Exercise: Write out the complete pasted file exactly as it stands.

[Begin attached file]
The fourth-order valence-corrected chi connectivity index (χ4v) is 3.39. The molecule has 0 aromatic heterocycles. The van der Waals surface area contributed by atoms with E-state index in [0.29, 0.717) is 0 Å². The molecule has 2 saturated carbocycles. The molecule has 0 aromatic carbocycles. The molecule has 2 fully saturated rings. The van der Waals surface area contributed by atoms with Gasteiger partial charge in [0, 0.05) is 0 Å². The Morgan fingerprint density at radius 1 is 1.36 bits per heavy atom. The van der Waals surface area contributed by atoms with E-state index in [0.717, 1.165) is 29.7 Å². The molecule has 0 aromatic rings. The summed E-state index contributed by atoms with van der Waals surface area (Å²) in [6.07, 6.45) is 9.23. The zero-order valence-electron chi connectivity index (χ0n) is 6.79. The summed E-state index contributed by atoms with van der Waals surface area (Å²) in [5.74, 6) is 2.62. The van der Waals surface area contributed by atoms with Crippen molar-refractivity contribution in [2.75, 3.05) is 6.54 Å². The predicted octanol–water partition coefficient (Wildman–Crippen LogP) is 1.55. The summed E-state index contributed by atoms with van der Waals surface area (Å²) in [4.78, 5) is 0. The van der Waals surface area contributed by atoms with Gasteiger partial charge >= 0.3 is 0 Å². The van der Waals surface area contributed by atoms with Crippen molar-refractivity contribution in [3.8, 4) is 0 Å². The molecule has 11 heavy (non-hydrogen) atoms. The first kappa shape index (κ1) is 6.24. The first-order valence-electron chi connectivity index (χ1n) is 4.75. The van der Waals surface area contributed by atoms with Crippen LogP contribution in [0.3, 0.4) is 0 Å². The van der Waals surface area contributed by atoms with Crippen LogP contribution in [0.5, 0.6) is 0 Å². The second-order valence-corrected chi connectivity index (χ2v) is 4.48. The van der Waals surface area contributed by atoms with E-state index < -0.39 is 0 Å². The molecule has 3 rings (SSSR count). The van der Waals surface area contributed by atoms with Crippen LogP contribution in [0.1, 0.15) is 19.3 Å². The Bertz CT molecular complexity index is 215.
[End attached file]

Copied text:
The fourth-order valence-corrected chi connectivity index (χ4v) is 3.39. The molecule has 0 aromatic heterocycles. The van der Waals surface area contributed by atoms with E-state index in [0.29, 0.717) is 0 Å². The molecule has 2 saturated carbocycles. The molecule has 0 aromatic carbocycles. The molecule has 2 fully saturated rings. The van der Waals surface area contributed by atoms with Gasteiger partial charge in [0, 0.05) is 0 Å². The Morgan fingerprint density at radius 1 is 1.36 bits per heavy atom. The van der Waals surface area contributed by atoms with E-state index in [0.717, 1.165) is 29.7 Å². The molecule has 0 aromatic rings. The summed E-state index contributed by atoms with van der Waals surface area (Å²) in [6.07, 6.45) is 9.23. The zero-order valence-electron chi connectivity index (χ0n) is 6.79. The summed E-state index contributed by atoms with van der Waals surface area (Å²) in [5.74, 6) is 2.62. The van der Waals surface area contributed by atoms with Crippen molar-refractivity contribution in [2.75, 3.05) is 6.54 Å². The predicted octanol–water partition coefficient (Wildman–Crippen LogP) is 1.55. The summed E-state index contributed by atoms with van der Waals surface area (Å²) in [4.78, 5) is 0. The van der Waals surface area contributed by atoms with Gasteiger partial charge >= 0.3 is 0 Å². The van der Waals surface area contributed by atoms with Crippen molar-refractivity contribution in [3.8, 4) is 0 Å². The molecule has 11 heavy (non-hydrogen) atoms. The first kappa shape index (κ1) is 6.24. The first-order valence-electron chi connectivity index (χ1n) is 4.75. The van der Waals surface area contributed by atoms with Crippen LogP contribution in [0.3, 0.4) is 0 Å². The van der Waals surface area contributed by atoms with Crippen LogP contribution in [0.5, 0.6) is 0 Å². The second-order valence-corrected chi connectivity index (χ2v) is 4.48. The van der Waals surface area contributed by atoms with E-state index < -0.39 is 0 Å². The molecule has 3 rings (SSSR count). The van der Waals surface area contributed by atoms with Crippen LogP contribution in [0.1, 0.15) is 19.3 Å². The Bertz CT molecular complexity index is 215.